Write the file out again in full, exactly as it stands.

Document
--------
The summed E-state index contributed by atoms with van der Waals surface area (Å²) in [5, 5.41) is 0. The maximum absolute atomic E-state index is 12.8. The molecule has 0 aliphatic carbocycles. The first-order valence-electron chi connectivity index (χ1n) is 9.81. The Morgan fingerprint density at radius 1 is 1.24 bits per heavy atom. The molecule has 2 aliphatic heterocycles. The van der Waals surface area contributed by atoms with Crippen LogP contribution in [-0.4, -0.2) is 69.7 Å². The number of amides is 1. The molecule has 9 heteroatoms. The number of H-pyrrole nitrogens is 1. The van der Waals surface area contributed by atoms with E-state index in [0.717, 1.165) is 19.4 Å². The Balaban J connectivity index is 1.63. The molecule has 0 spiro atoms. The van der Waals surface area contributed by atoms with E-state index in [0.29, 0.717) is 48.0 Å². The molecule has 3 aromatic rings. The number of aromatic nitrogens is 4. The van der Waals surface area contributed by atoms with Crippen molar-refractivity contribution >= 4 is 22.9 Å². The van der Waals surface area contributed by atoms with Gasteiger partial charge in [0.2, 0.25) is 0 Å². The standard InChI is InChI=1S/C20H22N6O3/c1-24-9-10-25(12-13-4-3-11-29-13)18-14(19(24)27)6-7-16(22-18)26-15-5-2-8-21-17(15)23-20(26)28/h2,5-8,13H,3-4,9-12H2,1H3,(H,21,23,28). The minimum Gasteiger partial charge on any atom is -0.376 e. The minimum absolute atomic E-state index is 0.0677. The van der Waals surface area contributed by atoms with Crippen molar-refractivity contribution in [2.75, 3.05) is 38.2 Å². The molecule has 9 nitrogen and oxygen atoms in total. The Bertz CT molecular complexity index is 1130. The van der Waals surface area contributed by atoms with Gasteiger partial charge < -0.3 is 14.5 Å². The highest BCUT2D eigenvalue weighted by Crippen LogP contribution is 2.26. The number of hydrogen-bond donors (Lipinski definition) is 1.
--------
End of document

The summed E-state index contributed by atoms with van der Waals surface area (Å²) in [5, 5.41) is 0. The maximum absolute atomic E-state index is 12.8. The molecule has 0 aliphatic carbocycles. The first-order valence-electron chi connectivity index (χ1n) is 9.81. The Morgan fingerprint density at radius 1 is 1.24 bits per heavy atom. The molecule has 2 aliphatic heterocycles. The van der Waals surface area contributed by atoms with Crippen LogP contribution in [-0.4, -0.2) is 69.7 Å². The number of amides is 1. The molecule has 9 heteroatoms. The number of H-pyrrole nitrogens is 1. The van der Waals surface area contributed by atoms with E-state index in [0.717, 1.165) is 19.4 Å². The Balaban J connectivity index is 1.63. The molecule has 0 spiro atoms. The van der Waals surface area contributed by atoms with E-state index in [0.29, 0.717) is 48.0 Å². The molecule has 3 aromatic rings. The number of aromatic nitrogens is 4. The van der Waals surface area contributed by atoms with Crippen molar-refractivity contribution >= 4 is 22.9 Å². The van der Waals surface area contributed by atoms with Gasteiger partial charge in [0.2, 0.25) is 0 Å². The standard InChI is InChI=1S/C20H22N6O3/c1-24-9-10-25(12-13-4-3-11-29-13)18-14(19(24)27)6-7-16(22-18)26-15-5-2-8-21-17(15)23-20(26)28/h2,5-8,13H,3-4,9-12H2,1H3,(H,21,23,28). The minimum Gasteiger partial charge on any atom is -0.376 e. The minimum absolute atomic E-state index is 0.0677. The van der Waals surface area contributed by atoms with Crippen molar-refractivity contribution in [2.75, 3.05) is 38.2 Å². The molecule has 9 nitrogen and oxygen atoms in total. The Bertz CT molecular complexity index is 1130. The van der Waals surface area contributed by atoms with Gasteiger partial charge < -0.3 is 14.5 Å². The highest BCUT2D eigenvalue weighted by Crippen LogP contribution is 2.26. The number of hydrogen-bond donors (Lipinski definition) is 1.